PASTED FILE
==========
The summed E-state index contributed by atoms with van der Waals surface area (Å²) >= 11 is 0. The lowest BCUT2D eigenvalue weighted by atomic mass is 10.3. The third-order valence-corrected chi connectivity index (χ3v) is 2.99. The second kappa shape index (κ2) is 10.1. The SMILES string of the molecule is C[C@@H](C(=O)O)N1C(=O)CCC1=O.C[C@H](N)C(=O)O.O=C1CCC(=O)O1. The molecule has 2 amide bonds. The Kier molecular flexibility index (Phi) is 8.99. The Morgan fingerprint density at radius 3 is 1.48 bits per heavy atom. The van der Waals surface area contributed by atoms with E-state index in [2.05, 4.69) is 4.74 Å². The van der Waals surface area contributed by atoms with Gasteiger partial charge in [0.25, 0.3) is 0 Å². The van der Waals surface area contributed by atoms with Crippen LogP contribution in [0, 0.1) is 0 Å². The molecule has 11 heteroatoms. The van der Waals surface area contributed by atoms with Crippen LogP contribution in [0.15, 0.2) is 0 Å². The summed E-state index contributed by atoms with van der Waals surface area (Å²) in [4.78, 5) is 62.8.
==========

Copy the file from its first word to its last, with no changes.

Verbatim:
The summed E-state index contributed by atoms with van der Waals surface area (Å²) >= 11 is 0. The lowest BCUT2D eigenvalue weighted by atomic mass is 10.3. The third-order valence-corrected chi connectivity index (χ3v) is 2.99. The second kappa shape index (κ2) is 10.1. The SMILES string of the molecule is C[C@@H](C(=O)O)N1C(=O)CCC1=O.C[C@H](N)C(=O)O.O=C1CCC(=O)O1. The molecule has 2 amide bonds. The Kier molecular flexibility index (Phi) is 8.99. The Morgan fingerprint density at radius 3 is 1.48 bits per heavy atom. The van der Waals surface area contributed by atoms with E-state index in [2.05, 4.69) is 4.74 Å². The van der Waals surface area contributed by atoms with Gasteiger partial charge in [0.25, 0.3) is 0 Å². The van der Waals surface area contributed by atoms with Crippen LogP contribution in [0, 0.1) is 0 Å². The molecule has 11 heteroatoms. The van der Waals surface area contributed by atoms with Crippen LogP contribution in [0.15, 0.2) is 0 Å². The summed E-state index contributed by atoms with van der Waals surface area (Å²) in [4.78, 5) is 62.8.